19 July 2010

Work is work is work

In every era of class society, there has been a mystique woven around certain kinds of work - the idea that only a Special Chosen Few can do it, and therefore they have the right to own slaves / dispose of serfs / order common gutter proles around. In ancient Egyptian times, it was reading and writing (actually, that was pretty much the case in mediaeval Europe as well). In the early capitalist era, it was abstract, scientific thought and the ability to make arguments - you might remember in particular there were all kinds of "scientific" (by the lights of the age) studies made proven that women just could not think abstractly very much before their brains overheated or their wombs shrivelled up or something.

The modern capitalist era, based on increasing automation of production and outsourcing of manual labour to countries outside the noosphere of "Western media culture", has swept this all aside, because it has to teach higher order thinking skills to the vast majority of the working class or else live with the consequences of a permanent unemployable underclass. (Actually, they do a bit of both). Now, the mystique of labour inheres in two kinds of work:

- leadership skills (i.e. the cult of the CEO, management voodoo, etc).
- creative work;

Both these kinds of work are presented as if they needed a certain genius not available to common gutter proles. The first category carries with it the ideology that "the ruling class deserve to be where they are"; the second category carries with it the ideology that "middle-class occupations deserve a certain status in our society". As explored before, since the creative classes now provide the mass indoctrination/hypnosis necessary to keep the proles accustomed to their lot, via the media, it is vital that the ruling class cut them a significant slice of the pie.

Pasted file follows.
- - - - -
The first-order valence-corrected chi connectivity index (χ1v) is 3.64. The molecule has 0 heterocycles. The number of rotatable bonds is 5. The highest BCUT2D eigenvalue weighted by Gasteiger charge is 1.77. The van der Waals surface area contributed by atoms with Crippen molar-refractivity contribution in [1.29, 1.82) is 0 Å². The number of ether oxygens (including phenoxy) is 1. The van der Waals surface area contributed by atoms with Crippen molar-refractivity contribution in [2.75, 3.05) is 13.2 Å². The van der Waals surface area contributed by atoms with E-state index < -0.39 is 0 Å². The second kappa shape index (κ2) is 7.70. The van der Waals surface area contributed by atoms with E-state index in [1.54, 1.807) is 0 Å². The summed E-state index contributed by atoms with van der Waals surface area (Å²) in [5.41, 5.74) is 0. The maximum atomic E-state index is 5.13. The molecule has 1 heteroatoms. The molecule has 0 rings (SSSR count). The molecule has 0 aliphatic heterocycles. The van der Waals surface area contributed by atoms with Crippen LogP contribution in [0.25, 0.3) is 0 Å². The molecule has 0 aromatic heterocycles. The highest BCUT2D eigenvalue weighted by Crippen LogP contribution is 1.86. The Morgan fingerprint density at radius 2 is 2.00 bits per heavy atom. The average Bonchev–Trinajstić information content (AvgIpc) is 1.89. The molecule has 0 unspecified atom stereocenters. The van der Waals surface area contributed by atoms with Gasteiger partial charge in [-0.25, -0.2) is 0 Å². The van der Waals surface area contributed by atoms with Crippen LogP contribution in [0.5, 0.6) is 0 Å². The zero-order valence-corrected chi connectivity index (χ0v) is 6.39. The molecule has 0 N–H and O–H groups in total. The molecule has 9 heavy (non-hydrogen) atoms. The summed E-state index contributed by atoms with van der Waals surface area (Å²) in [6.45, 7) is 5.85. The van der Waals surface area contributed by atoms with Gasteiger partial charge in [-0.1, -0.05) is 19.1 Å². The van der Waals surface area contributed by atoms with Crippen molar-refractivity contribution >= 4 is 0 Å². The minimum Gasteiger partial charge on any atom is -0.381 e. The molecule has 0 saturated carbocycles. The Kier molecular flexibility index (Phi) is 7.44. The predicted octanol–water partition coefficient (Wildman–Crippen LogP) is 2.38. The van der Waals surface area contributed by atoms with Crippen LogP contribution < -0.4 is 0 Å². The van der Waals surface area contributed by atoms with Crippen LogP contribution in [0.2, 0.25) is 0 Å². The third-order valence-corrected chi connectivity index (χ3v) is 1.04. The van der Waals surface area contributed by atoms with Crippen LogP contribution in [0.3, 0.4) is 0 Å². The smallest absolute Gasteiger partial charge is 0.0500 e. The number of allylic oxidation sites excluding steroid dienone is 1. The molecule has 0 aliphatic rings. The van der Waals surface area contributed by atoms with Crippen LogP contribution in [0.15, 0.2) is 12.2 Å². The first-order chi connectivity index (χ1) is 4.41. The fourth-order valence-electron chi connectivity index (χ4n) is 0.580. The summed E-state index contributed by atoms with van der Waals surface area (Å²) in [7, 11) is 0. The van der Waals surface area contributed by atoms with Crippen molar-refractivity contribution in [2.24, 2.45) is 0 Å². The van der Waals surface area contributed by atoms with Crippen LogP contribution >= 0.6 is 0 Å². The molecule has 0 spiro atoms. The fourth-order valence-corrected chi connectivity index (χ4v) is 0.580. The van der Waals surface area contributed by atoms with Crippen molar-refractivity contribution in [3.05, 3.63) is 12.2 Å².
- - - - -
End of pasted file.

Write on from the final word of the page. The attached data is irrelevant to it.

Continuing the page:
A real revolution would have to spread not only Lenin's idea that "every cook can and will govern", but that - for example - every garbageman is capable of artistic expression, creative thought, and even religious ectasy. (As to the latter, remember that in every country the mass-market forms of religion are employed to give the gutter proles a metaphysical "high" every Sunday or Friday or whatever, in return for making shyster-clerics rich. R. A. Wilson was right that there'll be hell to pay when the proles work out that everyone can do this for themselves.)

So: any revolutionary organisation where leadership and/or creative thinking are reserved to a minority is simply reproducing the norms of class society and needs a shakeup. This is easier said than done, of course.